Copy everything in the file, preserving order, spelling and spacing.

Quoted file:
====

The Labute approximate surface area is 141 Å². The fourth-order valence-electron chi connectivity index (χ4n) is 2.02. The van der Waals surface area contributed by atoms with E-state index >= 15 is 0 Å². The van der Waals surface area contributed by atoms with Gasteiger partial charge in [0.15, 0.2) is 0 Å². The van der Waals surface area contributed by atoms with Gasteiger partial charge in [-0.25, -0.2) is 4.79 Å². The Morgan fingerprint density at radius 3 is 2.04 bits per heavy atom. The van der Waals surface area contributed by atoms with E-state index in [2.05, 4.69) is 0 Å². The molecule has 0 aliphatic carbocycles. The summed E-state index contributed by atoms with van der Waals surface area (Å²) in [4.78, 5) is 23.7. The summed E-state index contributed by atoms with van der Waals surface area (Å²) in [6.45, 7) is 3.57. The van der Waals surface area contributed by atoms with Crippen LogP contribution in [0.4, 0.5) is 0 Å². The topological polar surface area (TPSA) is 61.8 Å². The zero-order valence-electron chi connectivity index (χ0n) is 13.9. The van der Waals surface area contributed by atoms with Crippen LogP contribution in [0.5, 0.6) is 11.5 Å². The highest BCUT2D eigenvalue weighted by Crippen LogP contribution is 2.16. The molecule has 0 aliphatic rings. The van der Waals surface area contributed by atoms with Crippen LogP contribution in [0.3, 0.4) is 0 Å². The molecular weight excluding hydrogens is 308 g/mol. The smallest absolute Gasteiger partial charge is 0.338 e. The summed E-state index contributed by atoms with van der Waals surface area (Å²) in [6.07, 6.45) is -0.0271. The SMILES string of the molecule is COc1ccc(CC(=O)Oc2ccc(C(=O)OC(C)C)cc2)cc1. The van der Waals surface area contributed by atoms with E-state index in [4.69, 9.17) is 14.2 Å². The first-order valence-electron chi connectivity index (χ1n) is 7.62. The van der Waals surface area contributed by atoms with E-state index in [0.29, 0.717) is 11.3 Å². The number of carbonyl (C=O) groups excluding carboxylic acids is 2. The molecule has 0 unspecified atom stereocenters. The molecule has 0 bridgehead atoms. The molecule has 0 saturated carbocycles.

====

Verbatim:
The Labute approximate surface area is 141 Å². The fourth-order valence-electron chi connectivity index (χ4n) is 2.02. The van der Waals surface area contributed by atoms with E-state index >= 15 is 0 Å². The van der Waals surface area contributed by atoms with Gasteiger partial charge in [0.15, 0.2) is 0 Å². The van der Waals surface area contributed by atoms with Gasteiger partial charge in [-0.25, -0.2) is 4.79 Å². The Morgan fingerprint density at radius 3 is 2.04 bits per heavy atom. The van der Waals surface area contributed by atoms with E-state index in [2.05, 4.69) is 0 Å². The molecule has 0 aliphatic carbocycles. The summed E-state index contributed by atoms with van der Waals surface area (Å²) in [4.78, 5) is 23.7. The summed E-state index contributed by atoms with van der Waals surface area (Å²) in [6.45, 7) is 3.57. The van der Waals surface area contributed by atoms with Crippen LogP contribution in [0.4, 0.5) is 0 Å². The topological polar surface area (TPSA) is 61.8 Å². The zero-order valence-electron chi connectivity index (χ0n) is 13.9. The van der Waals surface area contributed by atoms with Crippen LogP contribution in [0.5, 0.6) is 11.5 Å². The highest BCUT2D eigenvalue weighted by Crippen LogP contribution is 2.16. The molecule has 0 aliphatic rings. The van der Waals surface area contributed by atoms with Crippen LogP contribution in [0.3, 0.4) is 0 Å². The molecular weight excluding hydrogens is 308 g/mol. The smallest absolute Gasteiger partial charge is 0.338 e. The summed E-state index contributed by atoms with van der Waals surface area (Å²) in [6.07, 6.45) is -0.0271. The SMILES string of the molecule is COc1ccc(CC(=O)Oc2ccc(C(=O)OC(C)C)cc2)cc1. The van der Waals surface area contributed by atoms with E-state index in [4.69, 9.17) is 14.2 Å². The first-order valence-electron chi connectivity index (χ1n) is 7.62. The van der Waals surface area contributed by atoms with E-state index in [0.29, 0.717) is 11.3 Å². The number of carbonyl (C=O) groups excluding carboxylic acids is 2. The molecule has 0 unspecified atom stereocenters. The molecule has 0 bridgehead atoms. The molecule has 0 saturated carbocycles.